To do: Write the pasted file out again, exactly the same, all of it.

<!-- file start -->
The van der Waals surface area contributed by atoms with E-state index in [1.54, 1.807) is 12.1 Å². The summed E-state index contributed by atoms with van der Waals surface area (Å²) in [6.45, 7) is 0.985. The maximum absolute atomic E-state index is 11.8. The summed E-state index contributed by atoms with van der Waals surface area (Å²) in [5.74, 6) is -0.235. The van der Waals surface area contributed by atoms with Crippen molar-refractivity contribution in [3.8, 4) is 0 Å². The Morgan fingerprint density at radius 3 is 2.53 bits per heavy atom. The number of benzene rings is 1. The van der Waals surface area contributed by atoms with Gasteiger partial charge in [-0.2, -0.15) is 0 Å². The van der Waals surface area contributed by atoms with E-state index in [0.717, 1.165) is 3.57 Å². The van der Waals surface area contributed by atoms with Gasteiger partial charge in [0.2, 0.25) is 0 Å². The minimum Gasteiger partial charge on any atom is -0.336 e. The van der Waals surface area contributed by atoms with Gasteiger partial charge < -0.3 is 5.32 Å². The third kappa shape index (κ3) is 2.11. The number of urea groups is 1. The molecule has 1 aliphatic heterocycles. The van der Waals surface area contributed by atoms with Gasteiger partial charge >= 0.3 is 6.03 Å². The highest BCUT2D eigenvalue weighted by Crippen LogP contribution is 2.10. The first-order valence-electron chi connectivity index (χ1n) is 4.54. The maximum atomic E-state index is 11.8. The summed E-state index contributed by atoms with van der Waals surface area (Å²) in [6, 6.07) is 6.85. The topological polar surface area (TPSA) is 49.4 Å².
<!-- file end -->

The van der Waals surface area contributed by atoms with E-state index in [1.54, 1.807) is 12.1 Å². The summed E-state index contributed by atoms with van der Waals surface area (Å²) in [6.45, 7) is 0.985. The maximum absolute atomic E-state index is 11.8. The summed E-state index contributed by atoms with van der Waals surface area (Å²) in [5.74, 6) is -0.235. The van der Waals surface area contributed by atoms with Crippen molar-refractivity contribution in [3.8, 4) is 0 Å². The Morgan fingerprint density at radius 3 is 2.53 bits per heavy atom. The number of benzene rings is 1. The van der Waals surface area contributed by atoms with Gasteiger partial charge in [-0.2, -0.15) is 0 Å². The van der Waals surface area contributed by atoms with E-state index in [0.717, 1.165) is 3.57 Å². The van der Waals surface area contributed by atoms with Gasteiger partial charge in [0.2, 0.25) is 0 Å². The minimum Gasteiger partial charge on any atom is -0.336 e. The van der Waals surface area contributed by atoms with Gasteiger partial charge < -0.3 is 5.32 Å². The third kappa shape index (κ3) is 2.11. The number of urea groups is 1. The molecule has 1 aliphatic heterocycles. The van der Waals surface area contributed by atoms with Gasteiger partial charge >= 0.3 is 6.03 Å². The highest BCUT2D eigenvalue weighted by Crippen LogP contribution is 2.10. The first-order valence-electron chi connectivity index (χ1n) is 4.54. The maximum atomic E-state index is 11.8. The summed E-state index contributed by atoms with van der Waals surface area (Å²) in [6, 6.07) is 6.85. The topological polar surface area (TPSA) is 49.4 Å².